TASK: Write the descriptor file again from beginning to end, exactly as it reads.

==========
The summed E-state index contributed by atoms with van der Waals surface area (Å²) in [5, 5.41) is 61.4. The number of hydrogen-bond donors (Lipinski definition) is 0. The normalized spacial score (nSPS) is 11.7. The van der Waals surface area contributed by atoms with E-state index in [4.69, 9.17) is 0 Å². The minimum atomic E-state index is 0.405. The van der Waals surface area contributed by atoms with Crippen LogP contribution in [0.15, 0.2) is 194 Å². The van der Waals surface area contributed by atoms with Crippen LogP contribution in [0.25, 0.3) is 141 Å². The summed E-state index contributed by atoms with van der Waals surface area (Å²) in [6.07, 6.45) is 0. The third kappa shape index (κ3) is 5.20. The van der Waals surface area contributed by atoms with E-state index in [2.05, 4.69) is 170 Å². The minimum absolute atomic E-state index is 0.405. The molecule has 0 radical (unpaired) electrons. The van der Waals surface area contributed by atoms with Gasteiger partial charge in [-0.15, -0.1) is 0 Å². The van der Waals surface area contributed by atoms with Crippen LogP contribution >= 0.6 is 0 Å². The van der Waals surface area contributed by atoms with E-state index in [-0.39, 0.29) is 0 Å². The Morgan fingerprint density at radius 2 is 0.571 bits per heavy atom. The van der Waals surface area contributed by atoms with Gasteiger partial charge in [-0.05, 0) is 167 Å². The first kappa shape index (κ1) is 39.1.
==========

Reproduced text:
The summed E-state index contributed by atoms with van der Waals surface area (Å²) in [5, 5.41) is 61.4. The number of hydrogen-bond donors (Lipinski definition) is 0. The normalized spacial score (nSPS) is 11.7. The van der Waals surface area contributed by atoms with E-state index in [4.69, 9.17) is 0 Å². The minimum atomic E-state index is 0.405. The van der Waals surface area contributed by atoms with Crippen LogP contribution in [0.15, 0.2) is 194 Å². The van der Waals surface area contributed by atoms with Crippen LogP contribution in [0.25, 0.3) is 141 Å². The summed E-state index contributed by atoms with van der Waals surface area (Å²) in [6.07, 6.45) is 0. The third kappa shape index (κ3) is 5.20. The van der Waals surface area contributed by atoms with E-state index in [2.05, 4.69) is 170 Å². The minimum absolute atomic E-state index is 0.405. The molecule has 0 radical (unpaired) electrons. The van der Waals surface area contributed by atoms with Gasteiger partial charge in [-0.15, -0.1) is 0 Å². The van der Waals surface area contributed by atoms with Crippen LogP contribution >= 0.6 is 0 Å². The van der Waals surface area contributed by atoms with E-state index in [-0.39, 0.29) is 0 Å². The Morgan fingerprint density at radius 2 is 0.571 bits per heavy atom. The van der Waals surface area contributed by atoms with Gasteiger partial charge in [-0.05, 0) is 167 Å². The first kappa shape index (κ1) is 39.1.